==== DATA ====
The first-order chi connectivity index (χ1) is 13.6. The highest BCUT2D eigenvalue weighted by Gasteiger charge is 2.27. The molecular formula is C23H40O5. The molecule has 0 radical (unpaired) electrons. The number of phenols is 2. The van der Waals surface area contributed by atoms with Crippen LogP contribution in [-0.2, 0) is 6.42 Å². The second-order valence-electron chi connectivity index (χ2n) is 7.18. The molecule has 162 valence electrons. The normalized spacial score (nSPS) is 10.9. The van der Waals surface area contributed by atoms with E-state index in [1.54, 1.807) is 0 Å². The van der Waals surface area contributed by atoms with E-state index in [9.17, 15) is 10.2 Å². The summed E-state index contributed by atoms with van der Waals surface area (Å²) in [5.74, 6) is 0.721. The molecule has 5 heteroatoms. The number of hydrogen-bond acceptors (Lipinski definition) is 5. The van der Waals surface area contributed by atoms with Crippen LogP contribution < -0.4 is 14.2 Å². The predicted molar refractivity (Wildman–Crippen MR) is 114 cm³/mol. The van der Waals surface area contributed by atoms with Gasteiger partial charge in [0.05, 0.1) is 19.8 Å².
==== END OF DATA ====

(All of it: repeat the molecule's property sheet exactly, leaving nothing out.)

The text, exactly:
The first-order chi connectivity index (χ1) is 13.6. The highest BCUT2D eigenvalue weighted by Gasteiger charge is 2.27. The molecular formula is C23H40O5. The molecule has 0 radical (unpaired) electrons. The number of phenols is 2. The van der Waals surface area contributed by atoms with Crippen LogP contribution in [-0.2, 0) is 6.42 Å². The second-order valence-electron chi connectivity index (χ2n) is 7.18. The molecule has 162 valence electrons. The normalized spacial score (nSPS) is 10.9. The van der Waals surface area contributed by atoms with E-state index in [1.54, 1.807) is 0 Å². The van der Waals surface area contributed by atoms with E-state index in [9.17, 15) is 10.2 Å². The summed E-state index contributed by atoms with van der Waals surface area (Å²) in [5.74, 6) is 0.721. The molecule has 5 heteroatoms. The number of hydrogen-bond acceptors (Lipinski definition) is 5. The van der Waals surface area contributed by atoms with Crippen LogP contribution < -0.4 is 14.2 Å². The predicted molar refractivity (Wildman–Crippen MR) is 114 cm³/mol. The van der Waals surface area contributed by atoms with Gasteiger partial charge in [0.05, 0.1) is 19.8 Å².